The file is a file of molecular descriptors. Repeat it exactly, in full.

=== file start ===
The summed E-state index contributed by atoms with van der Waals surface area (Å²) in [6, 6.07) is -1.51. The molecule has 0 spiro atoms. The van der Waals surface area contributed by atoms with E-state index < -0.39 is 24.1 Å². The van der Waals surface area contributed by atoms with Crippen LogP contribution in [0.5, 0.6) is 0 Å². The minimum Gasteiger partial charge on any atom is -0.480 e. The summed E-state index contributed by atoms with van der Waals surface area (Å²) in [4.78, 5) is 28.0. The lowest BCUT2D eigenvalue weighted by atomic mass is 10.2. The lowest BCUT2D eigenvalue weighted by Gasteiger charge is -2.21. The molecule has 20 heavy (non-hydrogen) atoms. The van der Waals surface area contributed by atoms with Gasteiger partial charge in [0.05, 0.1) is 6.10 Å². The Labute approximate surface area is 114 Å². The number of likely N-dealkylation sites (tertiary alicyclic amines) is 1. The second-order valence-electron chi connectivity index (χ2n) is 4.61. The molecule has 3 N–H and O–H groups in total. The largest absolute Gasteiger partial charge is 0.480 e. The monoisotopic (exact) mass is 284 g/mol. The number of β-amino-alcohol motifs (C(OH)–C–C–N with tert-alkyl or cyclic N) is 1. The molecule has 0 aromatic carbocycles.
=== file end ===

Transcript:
The summed E-state index contributed by atoms with van der Waals surface area (Å²) in [6, 6.07) is -1.51. The molecule has 0 spiro atoms. The van der Waals surface area contributed by atoms with E-state index < -0.39 is 24.1 Å². The van der Waals surface area contributed by atoms with Crippen LogP contribution in [0.5, 0.6) is 0 Å². The minimum Gasteiger partial charge on any atom is -0.480 e. The summed E-state index contributed by atoms with van der Waals surface area (Å²) in [4.78, 5) is 28.0. The lowest BCUT2D eigenvalue weighted by atomic mass is 10.2. The lowest BCUT2D eigenvalue weighted by Gasteiger charge is -2.21. The molecule has 20 heavy (non-hydrogen) atoms. The van der Waals surface area contributed by atoms with Gasteiger partial charge in [0.05, 0.1) is 6.10 Å². The Labute approximate surface area is 114 Å². The number of likely N-dealkylation sites (tertiary alicyclic amines) is 1. The second-order valence-electron chi connectivity index (χ2n) is 4.61. The molecule has 3 N–H and O–H groups in total. The largest absolute Gasteiger partial charge is 0.480 e. The monoisotopic (exact) mass is 284 g/mol. The number of β-amino-alcohol motifs (C(OH)–C–C–N with tert-alkyl or cyclic N) is 1. The molecule has 0 aromatic carbocycles.